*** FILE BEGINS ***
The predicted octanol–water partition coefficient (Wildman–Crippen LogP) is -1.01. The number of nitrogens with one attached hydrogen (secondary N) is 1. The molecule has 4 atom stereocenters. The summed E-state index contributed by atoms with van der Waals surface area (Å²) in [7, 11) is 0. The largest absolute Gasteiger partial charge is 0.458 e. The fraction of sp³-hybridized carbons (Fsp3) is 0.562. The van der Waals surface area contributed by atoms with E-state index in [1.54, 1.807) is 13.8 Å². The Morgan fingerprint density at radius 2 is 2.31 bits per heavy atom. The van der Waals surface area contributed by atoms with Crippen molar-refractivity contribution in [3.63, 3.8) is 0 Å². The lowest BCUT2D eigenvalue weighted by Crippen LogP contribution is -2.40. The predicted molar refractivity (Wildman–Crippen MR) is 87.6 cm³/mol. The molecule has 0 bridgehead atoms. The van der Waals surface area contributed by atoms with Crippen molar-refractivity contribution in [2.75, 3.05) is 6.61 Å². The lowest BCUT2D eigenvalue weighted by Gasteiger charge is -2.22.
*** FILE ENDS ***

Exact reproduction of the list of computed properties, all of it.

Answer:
The predicted octanol–water partition coefficient (Wildman–Crippen LogP) is -1.01. The number of nitrogens with one attached hydrogen (secondary N) is 1. The molecule has 4 atom stereocenters. The summed E-state index contributed by atoms with van der Waals surface area (Å²) in [7, 11) is 0. The largest absolute Gasteiger partial charge is 0.458 e. The fraction of sp³-hybridized carbons (Fsp3) is 0.562. The van der Waals surface area contributed by atoms with E-state index in [1.54, 1.807) is 13.8 Å². The Morgan fingerprint density at radius 2 is 2.31 bits per heavy atom. The van der Waals surface area contributed by atoms with Crippen molar-refractivity contribution in [3.63, 3.8) is 0 Å². The lowest BCUT2D eigenvalue weighted by Crippen LogP contribution is -2.40. The predicted molar refractivity (Wildman–Crippen MR) is 87.6 cm³/mol. The molecule has 0 bridgehead atoms. The van der Waals surface area contributed by atoms with Crippen molar-refractivity contribution in [2.75, 3.05) is 6.61 Å². The lowest BCUT2D eigenvalue weighted by Gasteiger charge is -2.22.